Review – A Big Ship at the Edge of the Universe by Alex White

A Big Ship at the Edge of the Universe
By: Alex White
Release Date: June 26, 2018
Publisher: Orbit
Series: The Salvagers
Received From: Publisher
(All reviews are our own, honest opinions.)
Rating:


A Big Ship at the Edge of the Universe combines magic with traditional science fiction adventure in a fantastically fun adventure that all fans of genre fiction will enjoy. High stakes, tons of action, and a very memorable cast of characters make this one of the most enjoyable reads of the summer. I loved this book, and already I’m looking forward to the second book in this wonderful new series.

The stakes are high when the story starts and grow to galaxy spanning proportions. The story follows two women  – Nilah Brio, a twenty something year old car racing champion and Elizabeth ‘Boots’ Elsworth, a forty something year old ex-military, ex-reality TV star who’s fallen back on selling treasure maps to salvage sites which may or may not be worth anything. Nilah has a bounty on her head and is on the run from an all-powerful witch when she careens headlong into Boots who is running from a very angry former friend she duped with a possibly non-legitimate map to the greatest shipwreck of all time.

The world this is set in has a perfect marriage of magic and science. The people of this universe have space travel, warp drives, and are born with magical glyphs. Each glyph has one specific task. Some magical abilities are of the sort we are used to – flight, mind control, etc. Others are more unusual such as hotelier or mechanics based magic. Technology based magical abilities are abundant. This is something I don’t often see (no books with similar types of magic immediately come to mind). These abilities were extremely refreshing to find and opened up all sorts new avenues magic could be used in. I love the idea of magic being not only compatible with technology but evolving alongside it.

Despite being roughly 450 pages, the book is a very fast read. One adventure bleeds into another with Boots and Nilah getting involved in space battles, car races, and a mad dash across the galaxy. Just enough down time is included for sufficient world and character building without making the reader feel fatigued. Speaking of world building, I am very intrigued by this universe. We are given a lot of information over the course of the novel about the history of the galaxy. I want to know more though – more about the magic, about the wars, and about the villains. This information will surely come to light as the series progresses, which is something I always look forward to.

The shifting point of view between Nilah and Boots was used to its absolute best of its ability. Scenes flow organically from one character to another, never feeling forced or leaving the reading wondering as to who is speaking. Boots and Nilah are very different women. Young, wealthy, always number one, Nilah has all the magical abilities and resources she could possible need. Boots, on the other hand, is an ex-soldier from the losing side of the war, a woman without magic in a world of magic wielders, and is still coming to terms with the choices she made and things she’s lived through. This stark difference in their ages, upbringings, careers, and personalities mean they have extremely different viewpoints on their situation and shipmates. Seeing not only the situation but the other characters from these very different viewpoints allows the reader to see a wide range of scenarios both current and past from directly opposing directions. We glean a lot of information about characters through their interactions and conversation with Nilah and Boots.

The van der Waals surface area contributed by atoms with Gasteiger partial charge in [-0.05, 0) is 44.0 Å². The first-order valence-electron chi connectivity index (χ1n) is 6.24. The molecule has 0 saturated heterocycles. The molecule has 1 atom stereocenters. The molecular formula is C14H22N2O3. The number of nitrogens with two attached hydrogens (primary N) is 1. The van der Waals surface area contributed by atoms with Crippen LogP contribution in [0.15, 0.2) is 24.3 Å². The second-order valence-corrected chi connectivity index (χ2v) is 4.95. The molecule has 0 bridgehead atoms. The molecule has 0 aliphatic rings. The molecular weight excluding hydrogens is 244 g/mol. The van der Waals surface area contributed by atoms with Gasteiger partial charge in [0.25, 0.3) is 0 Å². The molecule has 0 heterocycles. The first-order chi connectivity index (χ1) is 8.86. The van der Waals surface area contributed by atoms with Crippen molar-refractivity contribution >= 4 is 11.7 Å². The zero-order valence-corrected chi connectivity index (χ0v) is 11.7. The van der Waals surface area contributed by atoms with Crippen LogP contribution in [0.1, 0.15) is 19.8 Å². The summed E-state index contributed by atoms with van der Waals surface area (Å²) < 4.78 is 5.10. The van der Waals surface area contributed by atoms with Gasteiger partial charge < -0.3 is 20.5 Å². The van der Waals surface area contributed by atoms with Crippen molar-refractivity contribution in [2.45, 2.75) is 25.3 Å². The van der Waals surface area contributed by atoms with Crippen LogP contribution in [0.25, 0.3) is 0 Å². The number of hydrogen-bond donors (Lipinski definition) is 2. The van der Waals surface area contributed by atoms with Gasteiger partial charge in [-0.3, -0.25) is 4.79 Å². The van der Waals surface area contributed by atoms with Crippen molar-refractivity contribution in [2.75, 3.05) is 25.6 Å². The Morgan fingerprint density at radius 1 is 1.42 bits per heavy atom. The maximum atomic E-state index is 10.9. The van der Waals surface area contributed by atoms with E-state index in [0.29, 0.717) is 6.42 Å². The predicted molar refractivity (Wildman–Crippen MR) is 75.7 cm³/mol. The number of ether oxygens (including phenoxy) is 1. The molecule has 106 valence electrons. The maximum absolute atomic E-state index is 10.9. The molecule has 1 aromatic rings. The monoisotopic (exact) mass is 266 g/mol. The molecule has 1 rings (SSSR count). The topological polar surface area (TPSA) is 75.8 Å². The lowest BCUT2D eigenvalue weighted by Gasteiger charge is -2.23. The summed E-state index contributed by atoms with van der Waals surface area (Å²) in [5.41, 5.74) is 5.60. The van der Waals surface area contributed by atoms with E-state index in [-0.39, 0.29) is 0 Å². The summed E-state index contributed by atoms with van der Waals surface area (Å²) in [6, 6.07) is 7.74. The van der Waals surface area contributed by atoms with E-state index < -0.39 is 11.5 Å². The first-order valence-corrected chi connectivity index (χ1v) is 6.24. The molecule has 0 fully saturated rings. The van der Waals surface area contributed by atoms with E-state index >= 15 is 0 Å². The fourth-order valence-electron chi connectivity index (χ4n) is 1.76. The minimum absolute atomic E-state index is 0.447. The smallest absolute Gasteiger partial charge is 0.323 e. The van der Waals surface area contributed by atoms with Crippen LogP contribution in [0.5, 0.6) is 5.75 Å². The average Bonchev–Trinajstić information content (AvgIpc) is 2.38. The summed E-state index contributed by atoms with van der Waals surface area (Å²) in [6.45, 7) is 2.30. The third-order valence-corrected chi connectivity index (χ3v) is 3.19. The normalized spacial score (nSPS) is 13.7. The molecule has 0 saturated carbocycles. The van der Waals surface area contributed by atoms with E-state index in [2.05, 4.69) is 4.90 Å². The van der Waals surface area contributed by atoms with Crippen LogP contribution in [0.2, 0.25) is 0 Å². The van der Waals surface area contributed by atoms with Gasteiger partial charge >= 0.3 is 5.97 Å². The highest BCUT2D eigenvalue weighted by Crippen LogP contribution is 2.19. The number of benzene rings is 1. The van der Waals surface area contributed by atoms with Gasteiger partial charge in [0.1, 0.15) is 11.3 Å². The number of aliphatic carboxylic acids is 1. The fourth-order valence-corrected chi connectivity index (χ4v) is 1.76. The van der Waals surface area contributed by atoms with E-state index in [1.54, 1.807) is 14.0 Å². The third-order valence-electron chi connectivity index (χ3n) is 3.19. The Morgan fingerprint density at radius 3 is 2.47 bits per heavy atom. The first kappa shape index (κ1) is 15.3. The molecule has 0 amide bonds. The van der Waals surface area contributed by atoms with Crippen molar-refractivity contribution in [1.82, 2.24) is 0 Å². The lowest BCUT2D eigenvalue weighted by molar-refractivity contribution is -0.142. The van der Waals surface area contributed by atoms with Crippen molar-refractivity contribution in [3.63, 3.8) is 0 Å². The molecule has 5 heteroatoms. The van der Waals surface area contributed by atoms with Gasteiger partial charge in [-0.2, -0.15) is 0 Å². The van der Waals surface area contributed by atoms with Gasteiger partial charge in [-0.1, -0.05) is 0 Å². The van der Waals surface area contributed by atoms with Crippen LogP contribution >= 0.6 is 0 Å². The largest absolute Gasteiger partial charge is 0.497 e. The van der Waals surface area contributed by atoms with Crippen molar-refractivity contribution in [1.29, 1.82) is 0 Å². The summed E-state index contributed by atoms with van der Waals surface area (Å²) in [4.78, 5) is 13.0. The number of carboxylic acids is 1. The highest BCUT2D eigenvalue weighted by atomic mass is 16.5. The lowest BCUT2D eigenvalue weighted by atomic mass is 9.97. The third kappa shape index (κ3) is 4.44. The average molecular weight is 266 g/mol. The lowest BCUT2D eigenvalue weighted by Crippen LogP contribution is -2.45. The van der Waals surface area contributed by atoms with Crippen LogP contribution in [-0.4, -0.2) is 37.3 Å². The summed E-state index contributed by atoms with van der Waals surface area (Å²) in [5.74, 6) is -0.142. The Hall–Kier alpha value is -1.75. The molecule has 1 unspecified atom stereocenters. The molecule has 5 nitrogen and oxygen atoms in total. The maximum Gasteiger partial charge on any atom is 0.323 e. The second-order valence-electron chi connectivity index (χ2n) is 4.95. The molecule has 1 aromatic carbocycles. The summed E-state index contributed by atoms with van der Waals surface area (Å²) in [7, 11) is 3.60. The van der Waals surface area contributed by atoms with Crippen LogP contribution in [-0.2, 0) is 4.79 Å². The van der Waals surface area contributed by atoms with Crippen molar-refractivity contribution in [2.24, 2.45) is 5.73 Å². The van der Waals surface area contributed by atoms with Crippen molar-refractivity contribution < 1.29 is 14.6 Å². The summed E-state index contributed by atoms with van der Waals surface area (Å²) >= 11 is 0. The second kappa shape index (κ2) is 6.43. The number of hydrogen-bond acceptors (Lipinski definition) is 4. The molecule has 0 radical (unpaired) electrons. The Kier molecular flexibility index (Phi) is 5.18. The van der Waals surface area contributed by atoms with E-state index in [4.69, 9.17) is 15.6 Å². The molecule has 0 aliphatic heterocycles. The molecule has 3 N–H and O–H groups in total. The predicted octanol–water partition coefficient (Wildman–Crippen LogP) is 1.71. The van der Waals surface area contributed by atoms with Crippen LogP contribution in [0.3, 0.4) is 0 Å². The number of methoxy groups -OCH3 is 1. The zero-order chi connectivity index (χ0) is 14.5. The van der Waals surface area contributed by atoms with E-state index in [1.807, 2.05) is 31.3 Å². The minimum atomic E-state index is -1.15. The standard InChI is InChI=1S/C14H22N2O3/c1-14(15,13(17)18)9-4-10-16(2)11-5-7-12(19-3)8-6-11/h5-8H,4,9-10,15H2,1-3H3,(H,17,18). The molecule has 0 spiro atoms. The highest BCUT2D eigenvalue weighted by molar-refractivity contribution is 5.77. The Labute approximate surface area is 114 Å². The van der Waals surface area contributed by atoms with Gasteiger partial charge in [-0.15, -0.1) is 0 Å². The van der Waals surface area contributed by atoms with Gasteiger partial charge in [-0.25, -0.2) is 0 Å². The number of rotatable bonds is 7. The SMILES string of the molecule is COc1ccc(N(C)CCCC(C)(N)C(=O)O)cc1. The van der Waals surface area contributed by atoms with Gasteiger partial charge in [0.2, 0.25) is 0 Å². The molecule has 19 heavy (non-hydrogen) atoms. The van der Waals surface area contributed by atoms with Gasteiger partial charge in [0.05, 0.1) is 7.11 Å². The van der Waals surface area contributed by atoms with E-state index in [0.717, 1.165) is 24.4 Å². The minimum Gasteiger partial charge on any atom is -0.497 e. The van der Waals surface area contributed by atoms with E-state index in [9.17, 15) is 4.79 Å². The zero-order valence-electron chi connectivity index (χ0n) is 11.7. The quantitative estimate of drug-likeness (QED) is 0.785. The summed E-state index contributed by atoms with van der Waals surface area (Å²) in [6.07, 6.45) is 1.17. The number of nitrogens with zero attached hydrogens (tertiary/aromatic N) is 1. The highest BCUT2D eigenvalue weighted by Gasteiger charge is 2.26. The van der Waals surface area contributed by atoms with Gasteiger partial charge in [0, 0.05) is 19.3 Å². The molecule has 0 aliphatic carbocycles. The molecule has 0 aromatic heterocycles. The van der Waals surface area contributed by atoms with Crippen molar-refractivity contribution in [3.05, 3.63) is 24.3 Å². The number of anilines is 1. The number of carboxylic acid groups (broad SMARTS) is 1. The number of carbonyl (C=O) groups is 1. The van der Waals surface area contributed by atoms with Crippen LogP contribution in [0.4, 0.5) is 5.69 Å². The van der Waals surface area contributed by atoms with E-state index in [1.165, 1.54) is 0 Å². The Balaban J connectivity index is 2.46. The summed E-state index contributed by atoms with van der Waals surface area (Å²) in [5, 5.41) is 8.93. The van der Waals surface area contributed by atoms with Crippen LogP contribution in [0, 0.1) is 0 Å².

The backdrop of this story is a universe only a few decades out of war – still close enough to have real consequences on people’s lives and mental health but long ago enough to feel like a distant memory to those not involved. Like the characters themselves we see the war through various eyes. Even those on the same side in the war have had vastly different experiences. Boots and the captain, despite serving on the same ship, have come out of the war with very different experiences and thoughts on what was right and wrong in the final days. And yet, no one character is portrayed to have made the ‘right’ choice. That is for the reader to decide.

While Nilah was a fun to read about and had some wonderful character development, I did find myself partial to Boots. It isn’t often we find middle aged women as a main characters of a series. Boots has her own insecurities and old fears, but she has very real strengths, something those around her seem to notice more than she does.

The story wraps up very nicely without a true cliffhanger as many series tend to include. The adventure isn’t over by any means, but the books stands very well on its own and doesn’t require a long wait for another novel in order to gain that satisfying ending. So if you’re a reader who prefers standalone books this one will be one you want to read.

A Big Ship at the Edge of the Universe by Alex White is the perfect book if you are looking for an exciting, fast paced speculative fiction novel. I eagerly await the next novel in The Salvagers series. If you a fan of science fiction and want to see what fantasy is all about, or, conversely, if you are a fantasy novel fan who wants to get into science fiction this is a fantastic place to start.

Read If:
You are a fan of fast paced adventures

Don't Read If:
You don't like stories with multiple viewpoints

About author

Kathleen Townsend

Kate writes things, reads things, and writes about things she reads. She’s had a few short stories published, and works as a freelance editor. Favorite genres include epic & high fantasy, science fiction, time travel stories, video game related tales, light novels, and manga.

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